The US has about 240 million eligible voters. As of November 1, more than 93 million Americans had already cast their ballots. Surveys have also revealed that almost 60% of Democrats prefer to vote by postal ballot, while in sharp contrast only about a quarter of Republicans were willing to do so.

The likely November 3 outcome that worries observers is this scenario: the voting boxes and machines might very likely reveal an early Trump lead, but as the postal ballots keep getting counted that lead will start whittling away. This will be keenly watched in currently borderline states like Texas, Georgia and Florida, states that favoured Trump in 2016.

Trump operatives are expected to scrutinise each and every postal ballot and challenge many. It is estimated that close to 1.3% of postal ballots are rejected on various technicalities. This suggests close to 110,000 postal ballots could be rejected. Remember in Florida in 2000, just 537 votes decided the outcome by requiring the Florida electoral votes to go to George Bush. This time around hundreds of Trump lawyer operatives have fanned out and the electoral process can expect to get slowed down by the sheer weight of challenges. Trump has been quite blatantly signalling to his troops to hobble the postal ballot counting.

Postal ballots will have plenty of flaws for the Trump lawyers to seize upon. For instance, if a voter gives a different address, or a different version of his name such as Joe for Joseph or Richie for Richard, or if there is a variation in signature, any one of them can become grounds for dispute. Here comes the catch. The states are required to finalise the appointment of the 538 members of the Electoral College by December 8. The Electoral College will have to formally meet by December 14 to “elect” the President.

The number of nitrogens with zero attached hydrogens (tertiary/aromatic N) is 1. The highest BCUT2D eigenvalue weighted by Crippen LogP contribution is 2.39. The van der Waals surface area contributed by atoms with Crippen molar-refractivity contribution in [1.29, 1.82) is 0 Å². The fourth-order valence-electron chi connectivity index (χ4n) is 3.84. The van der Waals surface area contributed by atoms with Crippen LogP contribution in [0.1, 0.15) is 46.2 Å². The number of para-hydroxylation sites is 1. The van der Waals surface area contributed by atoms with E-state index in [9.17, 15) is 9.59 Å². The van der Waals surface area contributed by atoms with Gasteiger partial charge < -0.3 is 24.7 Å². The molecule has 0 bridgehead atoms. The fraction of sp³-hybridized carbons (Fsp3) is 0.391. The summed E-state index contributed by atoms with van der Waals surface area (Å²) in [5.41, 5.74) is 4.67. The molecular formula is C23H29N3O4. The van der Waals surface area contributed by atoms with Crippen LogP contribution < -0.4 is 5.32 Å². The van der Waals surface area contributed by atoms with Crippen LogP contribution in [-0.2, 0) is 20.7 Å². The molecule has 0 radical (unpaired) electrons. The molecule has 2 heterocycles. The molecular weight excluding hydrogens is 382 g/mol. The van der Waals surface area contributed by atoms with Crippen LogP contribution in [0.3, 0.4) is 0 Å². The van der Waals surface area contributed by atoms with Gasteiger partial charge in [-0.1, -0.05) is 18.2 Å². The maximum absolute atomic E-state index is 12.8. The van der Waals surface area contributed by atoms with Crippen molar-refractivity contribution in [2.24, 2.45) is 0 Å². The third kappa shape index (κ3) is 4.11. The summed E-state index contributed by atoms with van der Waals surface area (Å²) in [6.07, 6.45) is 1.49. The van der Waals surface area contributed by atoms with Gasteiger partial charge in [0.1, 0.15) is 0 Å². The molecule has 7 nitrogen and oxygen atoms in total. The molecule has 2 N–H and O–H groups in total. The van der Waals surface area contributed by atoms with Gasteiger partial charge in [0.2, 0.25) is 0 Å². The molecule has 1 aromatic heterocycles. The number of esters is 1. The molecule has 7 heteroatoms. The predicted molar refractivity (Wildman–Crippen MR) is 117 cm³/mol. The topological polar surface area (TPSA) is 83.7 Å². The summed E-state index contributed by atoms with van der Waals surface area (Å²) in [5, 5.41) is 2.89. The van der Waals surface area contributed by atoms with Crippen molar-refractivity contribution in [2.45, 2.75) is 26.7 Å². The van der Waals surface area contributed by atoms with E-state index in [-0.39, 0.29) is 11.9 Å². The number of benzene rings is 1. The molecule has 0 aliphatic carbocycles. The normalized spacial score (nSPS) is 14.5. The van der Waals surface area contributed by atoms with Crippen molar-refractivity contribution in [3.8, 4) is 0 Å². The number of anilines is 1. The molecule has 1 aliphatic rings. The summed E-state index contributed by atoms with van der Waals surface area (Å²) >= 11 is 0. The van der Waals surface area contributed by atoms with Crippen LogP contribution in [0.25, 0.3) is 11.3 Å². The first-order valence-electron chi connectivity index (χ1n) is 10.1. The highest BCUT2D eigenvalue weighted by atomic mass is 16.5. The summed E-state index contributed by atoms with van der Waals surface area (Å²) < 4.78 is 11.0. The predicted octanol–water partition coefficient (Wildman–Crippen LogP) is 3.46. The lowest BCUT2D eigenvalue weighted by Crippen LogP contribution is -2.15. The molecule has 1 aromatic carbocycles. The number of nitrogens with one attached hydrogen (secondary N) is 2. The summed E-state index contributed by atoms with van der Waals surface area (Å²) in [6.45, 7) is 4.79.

The big question now is what next?

Other possibilities

The US and even the world are accustomed to choosing the Electoral College by popular vote, but nothing in the US Constitution says it has to be that way. Article II, section 1 states: “Each State shall appoint, in such Manner as the Legislature thereof may direct, a Number of Electors, equal to the whole Number of Senators and Representatives to which the State may be entitled in the Congress.”

The Republicans control the governorships and state legislatures in Texas, Georgia and Florida. Thus, these states can, in the absence of a popular vote, appoint the Electors.

If that happens, given the predicted “red” states voting for him, Donald Trump might very well be deemed to have been elected, or decide he is still the elected president of the United States. The matter will almost certainly have to be resolved by the US Supreme Court. But its tendencies are well understood.

Whatever be the final decision of the Supreme Court, that decision is unlikely to come in time before January 20, 2021, when the US traditionally swears in the president on the steps of the Capitol in Washington DC for a term in office. If that does not happen, the world will have to live with President Donald Trump for some more time.

Mohan Guruswamy is the chairman and founder of the Centre for Policy Alternatives.